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Entries in woorden (8)

New Graduate: Woorden

Yesterday at the 5:30 session Danielle "Woorden" Worden got her first ring dip during the warmup.

Danielle has been really on point with her workouts the past month or so, which is perfect timing for the Powerlifting season coming up. We'll keep you posted on her meets.

Good work kiddo!

New Graduate: Danielle

In early June, Danielle said she had the goal to get a handstand by the end of Summer. It ended up happening later that day.

In late October I told her to start working towards a handstand push-up; she said it was never going to happen. After today's 4:30 session she stuck around to get some more practices and after about 20 attempts she nailed it!

Great work Woorden!

Pics of the Week: Halloween 2018

All three Pics of the Week come from Wednesday's Halloween festivities.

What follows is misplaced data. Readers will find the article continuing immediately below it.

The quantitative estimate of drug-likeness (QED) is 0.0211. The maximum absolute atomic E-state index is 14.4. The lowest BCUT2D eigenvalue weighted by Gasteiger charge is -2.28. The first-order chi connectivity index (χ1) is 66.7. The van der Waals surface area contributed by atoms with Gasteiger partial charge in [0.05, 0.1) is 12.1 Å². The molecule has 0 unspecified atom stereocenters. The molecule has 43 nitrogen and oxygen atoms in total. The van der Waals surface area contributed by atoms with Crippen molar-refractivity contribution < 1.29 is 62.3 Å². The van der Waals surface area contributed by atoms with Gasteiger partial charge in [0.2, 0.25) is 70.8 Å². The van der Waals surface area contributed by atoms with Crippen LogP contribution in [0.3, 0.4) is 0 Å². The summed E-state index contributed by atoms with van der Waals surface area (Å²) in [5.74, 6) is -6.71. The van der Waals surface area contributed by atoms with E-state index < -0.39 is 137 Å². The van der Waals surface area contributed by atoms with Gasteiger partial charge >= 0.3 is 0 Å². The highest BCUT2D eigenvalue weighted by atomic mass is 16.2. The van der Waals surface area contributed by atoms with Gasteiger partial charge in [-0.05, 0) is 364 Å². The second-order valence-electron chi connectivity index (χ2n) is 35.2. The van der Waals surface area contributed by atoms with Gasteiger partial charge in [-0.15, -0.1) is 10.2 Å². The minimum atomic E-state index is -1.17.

First we have Woorden being a goof with the eyeballs Mrs. Carey brought in:

Next, we have Mr. Bennis dressed and ready to attempt a max height box jump:

And lastly we have the babies crew of Zeena, Conamora, Josh, and Alex (Josh's friend):

Pics of the Week: Woorden and Josie

Senior Danielle Worden had her school's homecoming dance last week, and she submitted a picture.

Next up, Josie was somewhere on Michigan's campus and ran into Jordan Poole and Isiah Livers. She asked for a picture with them, but Livers took her phone to snap it, so he's not included. But still, Jordan Poole!

Athlete of the Week: Danielle

This was a weird week for Athlete of the Week because it was full of people who had a few really good ones but not the consistency. Fry had a great Tuesday and a pretty good Friday; Elizabeth did the same; Erika had an incredible Friday; Jessica had a really good Tuesday workout. But I think I gotta give this week's award to Danielle.

As I mentioned in her 1-year post, the thing she needs to develop the most is her mentality, and I think this week was a good of a first step as we can hope for. Tuesday was her best day, in my opinion, with a 105-lb. clean. Although her numbers weren't as good as Fry or Biff, she did a great job working on timing. Thursday's burpee bruiser gave her a great practice opportunity to see what kind of intensity she is capable of. And for Chelsea on Friday, she was able to turn it back and regress into a solid pace for all 30 minutes.